Why Garmin Ltd.’s (NASDAQ:GRMN) High P/E Ratio Isn’t Necessarily A Bad Thing

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Today, we’ll introduce the concept of the P/E ratio for those who are learning about investing. To keep it practical, we’ll show how Garmin Ltd.’s (NASDAQ:GRMN) P/E ratio could help you assess the value on offer. Garmin has a P/E ratio of 21.43, based on the last twelve months. That is equivalent to an earnings yield of about 4.7%.

View our latest analysis for Garmin

How Do You Calculate Garmin’s P/E Ratio?

The formula for price to earnings is:

Price to Earnings Ratio = Share Price ÷ Earnings per Share (EPS)

Or for Garmin:

P/E of 21.43 = $79.96 ÷ $3.73 (Based on the trailing twelve months to March 2019.)

Is A High P/E Ratio Good?

The higher the P/E ratio, the higher the price tag of a business, relative to its trailing earnings. That is not a good or a bad thing per se, but a high P/E does imply buyers are optimistic about the future.

How Growth Rates Impact P/E Ratios

Earnings growth rates have a big influence on P/E ratios. When earnings grow, the ‘E’ increases, over time. That means unless the share price increases, the P/E will reduce in a few years. Then, a lower P/E should attract more buyers, pushing the share price up.

Most would be impressed by Garmin earnings growth of 17% in the last year. And earnings per share have improved by 2.5% annually, over the last five years. With that performance, you might expect an above average P/E ratio.

How Does Garmin’s P/E Ratio Compare To Its Peers?

The P/E ratio essentially measures market expectations of a company. You can see in the image below that the average P/E (13.8) for companies in the consumer durables industry is lower than Garmin’s P/E.

NasdaqGS:GRMN Price Estimation Relative to Market, June 18th 2019
NasdaqGS:GRMN Price Estimation Relative to Market, June 18th 2019

Its relatively high P/E ratio indicates that Garmin shareholders think it will perform better than other companies in its industry classification. The market is optimistic about the future, but that doesn’t guarantee future growth. So further research is always essential. I often monitor director buying and selling.

Remember: P/E Ratios Don’t Consider The Balance Sheet

The ‘Price’ in P/E reflects the market capitalization of the company. In other words, it does not consider any debt or cash that the company may have on the balance sheet. The exact same company would hypothetically deserve a higher P/E ratio if it had a strong balance sheet, than if it had a weak one with lots of debt, because a cashed up company can spend on growth.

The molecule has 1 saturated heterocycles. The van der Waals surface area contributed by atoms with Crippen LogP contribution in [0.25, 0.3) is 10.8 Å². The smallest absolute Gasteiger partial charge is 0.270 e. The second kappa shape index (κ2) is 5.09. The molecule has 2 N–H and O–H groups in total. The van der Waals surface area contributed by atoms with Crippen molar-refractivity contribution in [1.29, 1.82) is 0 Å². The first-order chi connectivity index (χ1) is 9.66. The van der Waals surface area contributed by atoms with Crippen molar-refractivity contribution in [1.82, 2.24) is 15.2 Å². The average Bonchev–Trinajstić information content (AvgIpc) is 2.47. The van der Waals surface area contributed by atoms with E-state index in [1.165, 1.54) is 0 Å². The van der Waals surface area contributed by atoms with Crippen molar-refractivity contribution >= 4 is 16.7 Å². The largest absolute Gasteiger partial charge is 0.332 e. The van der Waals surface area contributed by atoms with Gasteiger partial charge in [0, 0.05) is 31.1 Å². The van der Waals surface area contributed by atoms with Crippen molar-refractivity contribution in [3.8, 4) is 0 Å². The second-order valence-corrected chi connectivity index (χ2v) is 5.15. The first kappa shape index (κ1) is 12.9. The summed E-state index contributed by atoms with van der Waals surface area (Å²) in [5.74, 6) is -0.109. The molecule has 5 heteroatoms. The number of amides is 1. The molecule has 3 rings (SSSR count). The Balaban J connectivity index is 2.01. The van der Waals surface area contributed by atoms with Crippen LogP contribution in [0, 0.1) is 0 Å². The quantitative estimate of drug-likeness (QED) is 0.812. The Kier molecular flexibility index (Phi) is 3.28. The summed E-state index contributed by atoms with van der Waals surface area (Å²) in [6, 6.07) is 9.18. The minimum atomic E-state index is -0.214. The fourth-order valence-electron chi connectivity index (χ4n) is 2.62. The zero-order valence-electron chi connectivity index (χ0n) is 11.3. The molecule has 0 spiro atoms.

Such spending might be good or bad, overall, but the key point here is that you need to look at debt to understand the P/E ratio in context.

Is Debt Impacting Garmin’s P/E?

The extra options and safety that comes with Garmin’s US$1.3b net cash position means that it deserves a higher P/E than it would if it had a lot of net debt.

The Verdict On Garmin’s P/E Ratio

Garmin trades on a P/E ratio of 21.4, which is above the US market average of 17.6. Its strong balance sheet gives the company plenty of resources for extra growth, and it has already proven it can grow. So it is not surprising the market is probably extrapolating recent growth well into the future, reflected in the relatively high P/E ratio.

Investors should be looking to buy stocks that the market is wrong about. As value investor Benjamin Graham famously said, ‘In the short run, the market is a voting machine but in the long run, it is a weighing machine.’ So this free visualization of the analyst consensus on future earnings could help you make the right decision about whether to buy, sell, or hold.

You might be able to find a better buy than Garmin. If you want a selection of possible winners, check out this free list of interesting companies that trade on a P/E below 20 (but have proven they can grow earnings).

We aim to bring you long-term focused research analysis driven by fundamental data. Note that our analysis may not factor in the latest price-sensitive company announcements or qualitative material.

If you spot an error that warrants correction, please contact the editor at editorial-team@simplywallst.com. This article by Simply Wall St is general in nature. It does not constitute a recommendation to buy or sell any stock, and does not take account of your objectives, or your financial situation. Simply Wall St has no position in the stocks mentioned. Thank you for reading.